Interview: Grammy winner Daniel Weatherspoon starts new chapter with ‘The Langley Park Project’

Daniel Weatherspoon released The Langley Park Project, a gospel jazz album,  on Friday, October 21. The award-winning producer, composer and musical director, known for working with gospel artists that include Bebe Winans, Donald Lawrence, VaShawn Mitchell and more launches out with a 10-track project that is close to his heart. talked with the Grammy, Stellar and Dove Award-winner about the new album, his choice of collaborators, the synergy between gospel and jazz, and much more.

Why did you decide to release The Langley Park Project  at this time?
“I’ve been a record producer for the last 15-20 years. In the midst of producing records, I’ve always had this inner voice, because I’m really a pianist at heart, so I’ve always wanted to take the time out to release a body of work that speaks to my personality, outside of the records that I do for other people. I’ve never had that one record, the one thing out, that just really represents my identity and I feel like this is the right time. I’ve been able to accomplish a few things over the years so I feel that it’s helped build a good momentum for putting it out now. I’m a little more seasoned right now, so I feel I’m at a better place mentally to handle what it takes to promote my own music and go forth in this new chapter.”

Daniel Weatherspoon-the Langley Park Project album

You said this record is very emotional for you. Why is that?
“It’s very emotional to me because even with the song title, they all represent different phases of my life, currently and over the last two to three years. “Boston Avenue” is the opening song and Boston Avenue is the street where my wife and I bought our first home. “Takoma Station” is a very familiar jazz club in the area, maybe about six blocks from where I live. “Thursday” is a song that is the day of the week that I proposed to my wife. I named each song based on certain very important moments in my personal history, so I poured a lot into it. I didn’t want to overthink all of the music. There are a couple of songs on the record that are just trio songs, where it’s based on the piano solo, so the heart of the melody, the heart of the intent of the songs really rings true. “Boston Avenue” represents the theatre side of me. I’ve always kind of desired to score films, so there’s the big orchestration arrangement in the opening song. The whole song just kind of really speaks of the different types of things that are important to me. I love Latin music; that jazz Caribbean, so there is song called “East-West Hwy,”which is  the easy listening, Sunday drive music. It’s a very connected album to me and I want people to see my whole point of view. It’s just not another fluke record that a record producer or somebody in the industry is putting out just to save face. It’s a driving part of who I am right now.”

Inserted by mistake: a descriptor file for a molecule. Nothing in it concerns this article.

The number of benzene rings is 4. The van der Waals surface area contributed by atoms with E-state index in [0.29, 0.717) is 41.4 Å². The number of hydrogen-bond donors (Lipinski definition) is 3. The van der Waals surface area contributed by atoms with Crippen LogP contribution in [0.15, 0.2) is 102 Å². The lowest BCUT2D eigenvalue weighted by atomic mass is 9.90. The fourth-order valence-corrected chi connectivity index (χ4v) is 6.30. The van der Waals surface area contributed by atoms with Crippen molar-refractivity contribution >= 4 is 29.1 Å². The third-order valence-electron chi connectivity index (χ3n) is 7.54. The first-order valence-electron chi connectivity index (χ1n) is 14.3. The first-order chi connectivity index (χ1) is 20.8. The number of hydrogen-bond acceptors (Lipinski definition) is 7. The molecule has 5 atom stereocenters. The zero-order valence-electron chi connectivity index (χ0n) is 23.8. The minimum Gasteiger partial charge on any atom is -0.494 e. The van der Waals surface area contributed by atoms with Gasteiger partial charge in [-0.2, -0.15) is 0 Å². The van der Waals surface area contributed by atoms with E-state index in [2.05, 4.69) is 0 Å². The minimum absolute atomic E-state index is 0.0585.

Weatherspoon pulled together some elite musicians to join him on this project. How did he choose his collaborators?
“A couple of them happened just in the flow of production. I did a song called, “Brother” with Tommy Sims who is probably my biggest influences as an artist and a producer. When I wrote the Song, myself and a couple of other guys wrote it. It was no question that his voice, his personality, would be the one to make that song sell the way it needed to sell and deliver it. Javier Solis is a well-known percussionist in the Latin and the gospel community so the “East-West Hwy” is kind of built around the sounds, the rhythm sounds. There’s another collaboration on the album by Leon Lacey who’s the music director for Wyclef Jean. He has a degree in orchestration so he was the perfect choice to help me paint the picture for the string arrangements.”